One common operation is to map values from one range (say, 5 to 10), to another range (say, -35 to 120). For this, map functions are provided.
Map functions included in the music library, so, in order to use them, you need the following in your program:
from music import *
Map functions are used to expand, contract, or offset data values. They convert a numeric value from one range to another.
For example, mapping the value 0 from the range 0..100 to the range 10..20 results in 10:
>>> mapValue(0, 0, 100, 10, 20) 10
Notice how 0 is the leftmost value in its range, as is 10.
Similarly, mapping 50 from the range 0..100 to the range 10..20 results in 15:
>>> mapValue(50, 0, 100, 10, 20) 15
Again, notice how 50 is in the middle of its range, and so is 15.
So, map functions maintain the relative position of a value.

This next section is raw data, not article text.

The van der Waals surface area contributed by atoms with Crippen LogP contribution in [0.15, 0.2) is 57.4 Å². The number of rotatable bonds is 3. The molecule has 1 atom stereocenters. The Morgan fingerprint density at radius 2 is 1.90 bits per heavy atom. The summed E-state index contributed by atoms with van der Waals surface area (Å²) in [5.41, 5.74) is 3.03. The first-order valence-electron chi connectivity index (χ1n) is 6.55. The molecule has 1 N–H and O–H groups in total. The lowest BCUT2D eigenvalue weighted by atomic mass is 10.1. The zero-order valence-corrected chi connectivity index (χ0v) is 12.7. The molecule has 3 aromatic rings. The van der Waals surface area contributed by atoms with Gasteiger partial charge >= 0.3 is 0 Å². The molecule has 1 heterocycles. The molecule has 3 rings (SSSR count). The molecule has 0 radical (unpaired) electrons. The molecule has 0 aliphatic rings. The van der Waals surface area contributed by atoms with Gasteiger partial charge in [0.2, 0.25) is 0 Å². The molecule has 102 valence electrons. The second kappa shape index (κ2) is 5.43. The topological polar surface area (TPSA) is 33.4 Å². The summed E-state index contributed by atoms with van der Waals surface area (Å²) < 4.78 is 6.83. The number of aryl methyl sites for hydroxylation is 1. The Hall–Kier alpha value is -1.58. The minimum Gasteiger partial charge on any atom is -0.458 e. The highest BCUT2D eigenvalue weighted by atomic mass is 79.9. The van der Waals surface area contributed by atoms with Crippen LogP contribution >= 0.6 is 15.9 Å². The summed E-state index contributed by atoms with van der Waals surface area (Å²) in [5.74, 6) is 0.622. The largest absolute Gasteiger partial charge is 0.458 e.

NOTE: If you use float numbers, mapValue() will return a float value that is properly scaled (preserving accuracy):
>>> mapValue(49 , 0, 100, 10, 20) 14 >>> mapValue(49 , 0, 100, 10.0, 20.0) 14.9
Notice how in the second example, 49 was mapped to 14.9, since the destination range was float.
|mapValue(value, minValue, maxValue, minResult, maxResult)||Takes a number within one range and returns its equivalent within another range. The arguments are:
|mapScale(value, minValue, maxValue, minResult, maxResult, scale, key)||Takes a number (i.e., MIDI pitch) within one range and returns a its equivalent within another range, quantized to the pitch class value in scale. The arguments are: